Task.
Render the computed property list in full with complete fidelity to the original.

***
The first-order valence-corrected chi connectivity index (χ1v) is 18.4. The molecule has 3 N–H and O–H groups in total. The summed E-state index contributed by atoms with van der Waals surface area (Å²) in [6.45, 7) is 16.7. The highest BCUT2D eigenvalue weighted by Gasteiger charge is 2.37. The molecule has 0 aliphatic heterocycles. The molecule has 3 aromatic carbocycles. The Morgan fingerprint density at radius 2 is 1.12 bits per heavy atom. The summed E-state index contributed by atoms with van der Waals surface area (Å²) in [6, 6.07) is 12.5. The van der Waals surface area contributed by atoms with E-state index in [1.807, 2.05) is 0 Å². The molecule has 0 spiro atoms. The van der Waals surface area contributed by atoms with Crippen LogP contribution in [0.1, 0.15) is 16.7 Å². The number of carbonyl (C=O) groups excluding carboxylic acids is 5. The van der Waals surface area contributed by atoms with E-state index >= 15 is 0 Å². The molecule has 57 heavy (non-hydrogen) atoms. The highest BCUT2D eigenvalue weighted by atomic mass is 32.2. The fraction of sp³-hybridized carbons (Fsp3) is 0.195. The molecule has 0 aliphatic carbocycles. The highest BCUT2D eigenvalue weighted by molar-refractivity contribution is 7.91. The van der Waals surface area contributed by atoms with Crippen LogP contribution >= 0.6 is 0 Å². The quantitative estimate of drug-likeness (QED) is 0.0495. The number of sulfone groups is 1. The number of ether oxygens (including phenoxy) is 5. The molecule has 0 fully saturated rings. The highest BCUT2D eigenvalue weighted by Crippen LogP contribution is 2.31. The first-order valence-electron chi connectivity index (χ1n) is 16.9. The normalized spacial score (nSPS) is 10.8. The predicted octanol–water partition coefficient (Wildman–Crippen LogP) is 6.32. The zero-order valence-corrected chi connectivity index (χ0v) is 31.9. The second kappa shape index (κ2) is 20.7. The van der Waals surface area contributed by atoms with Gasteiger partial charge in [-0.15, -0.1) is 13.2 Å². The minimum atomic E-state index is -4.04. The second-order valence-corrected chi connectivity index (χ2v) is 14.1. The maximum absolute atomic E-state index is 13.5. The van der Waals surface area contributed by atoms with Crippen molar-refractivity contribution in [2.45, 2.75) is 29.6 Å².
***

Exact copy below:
The first-order valence-corrected chi connectivity index (χ1v) is 18.4. The molecule has 3 N–H and O–H groups in total. The summed E-state index contributed by atoms with van der Waals surface area (Å²) in [6.45, 7) is 16.7. The highest BCUT2D eigenvalue weighted by Gasteiger charge is 2.37. The molecule has 0 aliphatic heterocycles. The molecule has 3 aromatic carbocycles. The Morgan fingerprint density at radius 2 is 1.12 bits per heavy atom. The summed E-state index contributed by atoms with van der Waals surface area (Å²) in [6, 6.07) is 12.5. The van der Waals surface area contributed by atoms with E-state index in [1.807, 2.05) is 0 Å². The molecule has 0 spiro atoms. The van der Waals surface area contributed by atoms with Crippen LogP contribution in [0.1, 0.15) is 16.7 Å². The number of carbonyl (C=O) groups excluding carboxylic acids is 5. The van der Waals surface area contributed by atoms with E-state index >= 15 is 0 Å². The molecule has 57 heavy (non-hydrogen) atoms. The highest BCUT2D eigenvalue weighted by atomic mass is 32.2. The fraction of sp³-hybridized carbons (Fsp3) is 0.195. The molecule has 0 aliphatic carbocycles. The highest BCUT2D eigenvalue weighted by molar-refractivity contribution is 7.91. The van der Waals surface area contributed by atoms with Crippen LogP contribution >= 0.6 is 0 Å². The quantitative estimate of drug-likeness (QED) is 0.0495. The number of sulfone groups is 1. The number of ether oxygens (including phenoxy) is 5. The molecule has 0 fully saturated rings. The highest BCUT2D eigenvalue weighted by Crippen LogP contribution is 2.31. The first-order valence-electron chi connectivity index (χ1n) is 16.9. The normalized spacial score (nSPS) is 10.8. The predicted octanol–water partition coefficient (Wildman–Crippen LogP) is 6.32. The zero-order valence-corrected chi connectivity index (χ0v) is 31.9. The second kappa shape index (κ2) is 20.7. The van der Waals surface area contributed by atoms with Gasteiger partial charge in [-0.15, -0.1) is 13.2 Å². The minimum atomic E-state index is -4.04. The second-order valence-corrected chi connectivity index (χ2v) is 14.1. The maximum absolute atomic E-state index is 13.5. The van der Waals surface area contributed by atoms with Crippen molar-refractivity contribution in [2.45, 2.75) is 29.6 Å².